IN the coverage of the women’s World Cup in France this month there has, by and large, been a notable absence of patronising remarks in the Scottish media and social media which one might well consider to be a success story all of its own.

It was like nails down a blackboard then to hear the most patronising comments given airtime on the back of the unravelling which took place in Paris on Wednesday evening.

Done a country proud? Please. Getting there was all well and good but the sheer collapse of Shelley Kerr’s team in that game against Argentina will scar and let no-one kid you about that.

The idea Scotland should have walked off the pitch with a sense of patriotic pride intact for what they did in just reaching the finals is a nonsense.

Talk about a referee who seemed as familiar with football as Boris Johnson is to human empathy until you are blue in the face, bemoan the fact VAR does nothing other than give officials the chance to make odd interpretations, and lament the lack of time Scotland were cheated out of at the end, but what it all boils down to is that Scotland were 3-0 up in a World Cup game that would have taken them into the knockout stages of the tournament. And they blew it.

These are not kids. They are not amateurs. The bulk of the squad play full-time professional football. They are at the pinnacle of their careers.

And with that comes a level of scrutiny and a level of expectation. And patting them on the back and telling them they did ever so well to get there in the first place and aren’t the country proud, will do no one any favours as difficult as that might be to hear.

What we have all asked for and wanted in the long haul that it has taken to propel women’s football to the point it is at now, is for the game to be viewed with some parity.

So here is an interesting point; if the men’s team had made it to a World Cup finals and lost two games, performing in sporadic patches in both of them, and allowed a 3-0 lead to twist and slide out of their grasp, what would be going through the mind of the manager who oversaw it?

Take the what-ifs out of it and it is a simple answer. Where to now? You don’t get the chance to come back from that. And there is no hiding place.

If you want the glory and you want to wear the “making a nation proud” t-shirts then you have to be big enough to take the flak when it all goes pear-shaped. As it did in Paris.

One of the great fallacies of sports journalism is the idea that writers revel in dishing out the criticism. That they are detached from the emotion of the game, that they observe churlishly, arms folded, willing some kind of on-field cock-up that shouts out a backpage headline. It could not be further from the truth.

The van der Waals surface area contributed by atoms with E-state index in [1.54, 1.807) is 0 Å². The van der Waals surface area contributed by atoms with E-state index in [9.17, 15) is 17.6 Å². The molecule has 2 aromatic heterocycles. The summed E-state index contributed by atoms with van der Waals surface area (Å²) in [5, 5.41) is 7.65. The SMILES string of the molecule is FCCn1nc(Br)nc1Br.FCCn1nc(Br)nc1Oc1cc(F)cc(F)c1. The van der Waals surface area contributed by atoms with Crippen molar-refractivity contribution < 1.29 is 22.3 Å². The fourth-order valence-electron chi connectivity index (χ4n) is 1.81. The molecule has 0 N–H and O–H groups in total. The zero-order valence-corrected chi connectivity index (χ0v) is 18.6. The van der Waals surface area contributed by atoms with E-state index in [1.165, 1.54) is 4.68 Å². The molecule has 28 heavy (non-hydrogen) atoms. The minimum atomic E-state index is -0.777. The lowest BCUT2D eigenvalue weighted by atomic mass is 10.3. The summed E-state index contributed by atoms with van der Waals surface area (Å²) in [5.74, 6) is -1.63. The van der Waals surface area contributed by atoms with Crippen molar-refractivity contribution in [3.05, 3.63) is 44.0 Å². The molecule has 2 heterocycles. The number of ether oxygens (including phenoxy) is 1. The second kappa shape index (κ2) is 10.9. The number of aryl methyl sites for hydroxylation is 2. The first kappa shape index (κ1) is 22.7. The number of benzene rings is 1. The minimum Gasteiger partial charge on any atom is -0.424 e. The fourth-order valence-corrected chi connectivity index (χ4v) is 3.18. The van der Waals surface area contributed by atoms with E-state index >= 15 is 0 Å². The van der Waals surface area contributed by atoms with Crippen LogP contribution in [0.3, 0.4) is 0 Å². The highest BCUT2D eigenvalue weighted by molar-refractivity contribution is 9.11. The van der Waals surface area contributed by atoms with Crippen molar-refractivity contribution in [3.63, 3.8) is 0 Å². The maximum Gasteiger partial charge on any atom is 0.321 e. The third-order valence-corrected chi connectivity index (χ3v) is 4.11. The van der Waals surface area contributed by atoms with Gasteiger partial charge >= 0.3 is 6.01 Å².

For one, if there is a journalist not fond of a night out and the chance to partake in a small refreshment in another part of the world then they are yet to cross the threshold of a Scottish press box.

But we are also there to be honest – about what we see and what it means.

And the idea that Scotland are above taking any criticism from how things fell apart in that ghastly last 20 minutes is farcical.

Why in the midst of high temperatures and a team who were starting to look out on their feet were there no substitutions until those anxious final minutes when one could sense the way things were going?

Why did it take so long to change things?

Leeanne Crichton made an obvious difference in the middle of the park in that game, taking responsibility for the dirty jobs which then allowed others the chance of more freedom. Why did she not start until the last game?

The lack of time added on at the end stung. It was the type of game where Scotland might well have gone up the park and scored, but it should never have got to that point in the first place.

At one stage, 3-0 up and cruising, they looked capable of scoring every time they got forward, all of which makes the manner of their collapse so galling.

And airing these criticisms does not make you a traitor to the women’s cause. It makes you a realist.


IT will be interesting to see if an opinion can be revised as quickly as an old tweet.

The David Turnbull saga has provided much entertainment this summer and that was before the final twist in the tale that came on Thursday night.

The precocious teenager will need a bit of PR work after the manner in which the messy negotiations were played out.

Turnbull’s talent has not been in any doubt given the season he has just enjoyed but the drama over the last week will mean there is additional pressure on him as he looks to show his commitment to Celtic.

The ghost of the John McGinn tale was clearly at the forefront on both sides of the negotiations but once all the pantomime stuff has been and gone, the reality for Turnbull is that he has it all to prove not just to the support but to Neil Lennon.

Ryan Christie will be back and fighting for a place in an area of the pitch where Celtic are not short of options, even if Olivier Ntcham, as his recent social media activity would suggest, is set for pastures new.

In Turnbull’s favour is the manner in which he went into a struggling Motherwell team and made the difference last term, but maintaining that kind of form if there is not

an immediate regular start can be tough.

Added to that is the fact that the Champions League campaign provides the most antsy period of Celtic’s season so there is little time to bed in gently.